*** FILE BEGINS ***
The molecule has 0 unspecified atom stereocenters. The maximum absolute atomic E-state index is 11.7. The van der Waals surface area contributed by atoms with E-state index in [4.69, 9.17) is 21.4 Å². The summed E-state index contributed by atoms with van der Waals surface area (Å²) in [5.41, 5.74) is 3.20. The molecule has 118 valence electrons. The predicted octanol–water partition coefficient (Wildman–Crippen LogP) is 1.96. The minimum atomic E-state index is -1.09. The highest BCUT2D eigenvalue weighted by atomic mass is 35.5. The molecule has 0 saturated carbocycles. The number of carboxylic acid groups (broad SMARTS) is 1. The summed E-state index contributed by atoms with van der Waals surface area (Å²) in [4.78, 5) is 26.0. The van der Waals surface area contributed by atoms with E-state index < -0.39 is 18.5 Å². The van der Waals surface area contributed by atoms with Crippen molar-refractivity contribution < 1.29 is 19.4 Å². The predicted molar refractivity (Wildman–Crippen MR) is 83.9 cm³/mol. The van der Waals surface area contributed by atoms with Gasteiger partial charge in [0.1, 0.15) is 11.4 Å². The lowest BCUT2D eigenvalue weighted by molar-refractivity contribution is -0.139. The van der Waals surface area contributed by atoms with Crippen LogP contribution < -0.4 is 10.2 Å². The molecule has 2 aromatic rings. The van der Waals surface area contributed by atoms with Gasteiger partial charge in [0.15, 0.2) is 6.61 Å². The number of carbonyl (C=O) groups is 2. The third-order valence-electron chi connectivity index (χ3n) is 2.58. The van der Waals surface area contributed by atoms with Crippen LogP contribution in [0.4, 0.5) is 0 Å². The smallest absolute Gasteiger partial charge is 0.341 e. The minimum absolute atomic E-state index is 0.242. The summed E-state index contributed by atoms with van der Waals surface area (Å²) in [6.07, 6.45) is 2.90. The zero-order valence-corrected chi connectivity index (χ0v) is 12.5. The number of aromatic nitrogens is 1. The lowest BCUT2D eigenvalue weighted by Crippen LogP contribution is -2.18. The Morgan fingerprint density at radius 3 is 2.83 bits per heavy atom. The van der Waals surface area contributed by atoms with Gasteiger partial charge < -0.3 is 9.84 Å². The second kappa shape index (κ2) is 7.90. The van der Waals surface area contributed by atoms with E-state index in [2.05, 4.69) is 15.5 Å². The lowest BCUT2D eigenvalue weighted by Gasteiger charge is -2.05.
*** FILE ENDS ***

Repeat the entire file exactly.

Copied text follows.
The molecule has 0 unspecified atom stereocenters. The maximum absolute atomic E-state index is 11.7. The van der Waals surface area contributed by atoms with E-state index in [4.69, 9.17) is 21.4 Å². The summed E-state index contributed by atoms with van der Waals surface area (Å²) in [5.41, 5.74) is 3.20. The molecule has 118 valence electrons. The predicted octanol–water partition coefficient (Wildman–Crippen LogP) is 1.96. The minimum atomic E-state index is -1.09. The highest BCUT2D eigenvalue weighted by atomic mass is 35.5. The molecule has 0 saturated carbocycles. The number of carboxylic acid groups (broad SMARTS) is 1. The summed E-state index contributed by atoms with van der Waals surface area (Å²) in [4.78, 5) is 26.0. The van der Waals surface area contributed by atoms with E-state index < -0.39 is 18.5 Å². The van der Waals surface area contributed by atoms with Crippen molar-refractivity contribution < 1.29 is 19.4 Å². The predicted molar refractivity (Wildman–Crippen MR) is 83.9 cm³/mol. The van der Waals surface area contributed by atoms with Gasteiger partial charge in [0.1, 0.15) is 11.4 Å². The lowest BCUT2D eigenvalue weighted by molar-refractivity contribution is -0.139. The van der Waals surface area contributed by atoms with Crippen LogP contribution < -0.4 is 10.2 Å². The molecule has 2 aromatic rings. The van der Waals surface area contributed by atoms with Gasteiger partial charge in [0.15, 0.2) is 6.61 Å². The number of carbonyl (C=O) groups is 2. The third-order valence-electron chi connectivity index (χ3n) is 2.58. The van der Waals surface area contributed by atoms with Crippen LogP contribution in [0.4, 0.5) is 0 Å². The smallest absolute Gasteiger partial charge is 0.341 e. The minimum absolute atomic E-state index is 0.242. The summed E-state index contributed by atoms with van der Waals surface area (Å²) in [6.07, 6.45) is 2.90. The zero-order valence-corrected chi connectivity index (χ0v) is 12.5. The number of aromatic nitrogens is 1. The lowest BCUT2D eigenvalue weighted by Crippen LogP contribution is -2.18. The Morgan fingerprint density at radius 3 is 2.83 bits per heavy atom. The van der Waals surface area contributed by atoms with Gasteiger partial charge < -0.3 is 9.84 Å². The second kappa shape index (κ2) is 7.90. The van der Waals surface area contributed by atoms with E-state index in [2.05, 4.69) is 15.5 Å². The lowest BCUT2D eigenvalue weighted by Gasteiger charge is -2.05.